If I can manage to do it you certainly can. There are some great resources on the web and one of my favorites is You Grow Girl. There are great articles and tons of forums for any location or interest. There are even grow alongs where everyone agrees to grow a certain item and talk about it. The Garden Girl is a great source for how to videos and she is in an urban area to boot. She does more in her urban garden than I thought possible. It has inspired me to think of ways to better utilize the space I have.

At the very least you can grow a “salad bowl” in the smallest of spaces. Organic lettuce can be expensive and it goes bad quickly. Lettuce growing in a bowl is cute and you can cut 1/3 of the height of it, make a salad, and in a few weeks it’ll grow back and you’ll have some more! This will keep happening until it “bolts”, or tries to go to seed. Once this process starts the lettuce will be to bitter to eat. To delay this you may need to put it in the shade once the temperatures stay above 80 degrees, so the heat doesn’t trigger the bolting. This article from the Washington Post explains this more thoroughly and gives you some ideas on how to prolong your harvest.

You can either drill holes in an old wooden salad bowl (try thrift stores), or get a bowl shaped planter – they are shallow so you don’t need as much dirt. All dirt is not equal and you will need to go buy some potting soil.

At the store they will sell top soil, garden soil, etc – but potting soil is created to hold water a little better, because containers dry out faster than something that’s in the ground. So make sure your bag says potting soil. You can make your own if you want, here’s an article with soil recipes. And nowadays you can find organic potting soil even at Lowes or Home Depot.

You can get some mesclun seeds (A blend of different salad seeds mixed together) or other loose leaf lettuce. You can find these at any drugstore to gourmet online stores like Cook’s Garden. If you choose to order your seed, try to get a variety that is more heat tolerant like Red Sails. That’s the variety I’m trying this year in my raised beds. The Cook’s Garden lists the varieties by season.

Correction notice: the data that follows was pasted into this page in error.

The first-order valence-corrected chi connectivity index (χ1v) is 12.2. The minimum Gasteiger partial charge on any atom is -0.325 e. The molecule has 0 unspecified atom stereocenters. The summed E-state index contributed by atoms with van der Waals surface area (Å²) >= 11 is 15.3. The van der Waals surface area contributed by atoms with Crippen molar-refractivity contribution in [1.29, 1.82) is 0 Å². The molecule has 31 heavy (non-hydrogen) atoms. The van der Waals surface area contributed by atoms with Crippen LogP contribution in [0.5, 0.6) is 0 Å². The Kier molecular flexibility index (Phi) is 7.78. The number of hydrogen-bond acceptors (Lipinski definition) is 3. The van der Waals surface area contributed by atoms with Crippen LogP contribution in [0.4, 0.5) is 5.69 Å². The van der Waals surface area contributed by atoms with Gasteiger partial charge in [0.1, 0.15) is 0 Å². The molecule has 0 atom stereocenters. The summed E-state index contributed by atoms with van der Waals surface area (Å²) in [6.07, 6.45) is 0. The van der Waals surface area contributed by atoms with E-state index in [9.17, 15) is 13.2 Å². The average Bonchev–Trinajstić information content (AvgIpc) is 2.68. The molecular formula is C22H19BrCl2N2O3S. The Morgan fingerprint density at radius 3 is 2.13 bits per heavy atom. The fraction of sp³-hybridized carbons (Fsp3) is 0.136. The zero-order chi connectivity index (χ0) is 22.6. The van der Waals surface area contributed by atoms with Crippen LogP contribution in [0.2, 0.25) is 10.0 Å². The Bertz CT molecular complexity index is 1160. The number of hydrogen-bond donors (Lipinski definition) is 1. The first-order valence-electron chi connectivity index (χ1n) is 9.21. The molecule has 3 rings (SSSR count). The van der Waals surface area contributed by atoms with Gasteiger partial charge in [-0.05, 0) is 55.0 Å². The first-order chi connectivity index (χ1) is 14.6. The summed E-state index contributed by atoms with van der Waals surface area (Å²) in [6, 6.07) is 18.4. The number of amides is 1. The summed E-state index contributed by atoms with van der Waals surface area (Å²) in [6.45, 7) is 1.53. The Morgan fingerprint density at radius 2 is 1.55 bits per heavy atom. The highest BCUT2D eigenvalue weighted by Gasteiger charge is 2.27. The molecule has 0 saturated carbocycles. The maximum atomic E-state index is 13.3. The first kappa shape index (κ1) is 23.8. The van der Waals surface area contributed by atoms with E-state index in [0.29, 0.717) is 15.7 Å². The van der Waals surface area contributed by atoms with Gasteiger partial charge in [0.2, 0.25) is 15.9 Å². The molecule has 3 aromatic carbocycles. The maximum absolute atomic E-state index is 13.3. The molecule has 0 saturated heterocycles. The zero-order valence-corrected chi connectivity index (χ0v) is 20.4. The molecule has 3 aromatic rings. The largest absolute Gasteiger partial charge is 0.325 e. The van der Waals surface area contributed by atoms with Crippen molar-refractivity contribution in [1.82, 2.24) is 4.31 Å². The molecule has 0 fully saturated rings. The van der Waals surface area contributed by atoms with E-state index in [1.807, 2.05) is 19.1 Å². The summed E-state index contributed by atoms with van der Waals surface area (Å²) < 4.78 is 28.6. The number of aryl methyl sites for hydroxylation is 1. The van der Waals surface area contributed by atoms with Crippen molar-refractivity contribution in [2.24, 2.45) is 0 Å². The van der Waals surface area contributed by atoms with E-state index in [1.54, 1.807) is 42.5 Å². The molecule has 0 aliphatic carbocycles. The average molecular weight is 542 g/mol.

So now that you have your pot, fill it with your potting mix. Liberally sprinkle your seeds in an even layer across the pot, then cover with a little more soil and water gently. You will need to keep the soil moist while you are waiting for the seeds to germinate. It took about 10 days before most of mine sprouted up, but it won’t be long till that will be my dinner. And there is nothing better than eating salad that you grew yourself.

Garlic Scapes and a Vegan Slow Cooker Recipe

Garlic Scapes – what?! They are the flowering stems from certain kinds of garlic, or at least that’s what I got from my googleing. I saw them at the Raleigh Farmers Market and had no idea what to do with them, so of course I bought them. This is green vegetable week at my house!

I chose to make Absorption Pasta with Scapes and Wild Mushrooms from Stephen Cooks. My changes were veggie not-chicken broth for the real chicken broth, half and half for the cream, and a mix of oyster, baby potabella, and shitake mushrooms. You can get the mushroom mix at Trader Joe’s and they are really tasty. You could substitute soy milk or unsweetened soy creamer if you can find it. Or in fact you could just use tofu sour cream and I bet it would come out nice.

The scapes are really a garnish for the pasta. You sear them after the mushrooms and they become pretty tender. At least the stems did, the flowers were woody and not as good in my opinion. I have some left over so I may make pesto out of the rest. The stems had a mouth fell like super thin asparagus, with a definite garlic flavor – but very mellow.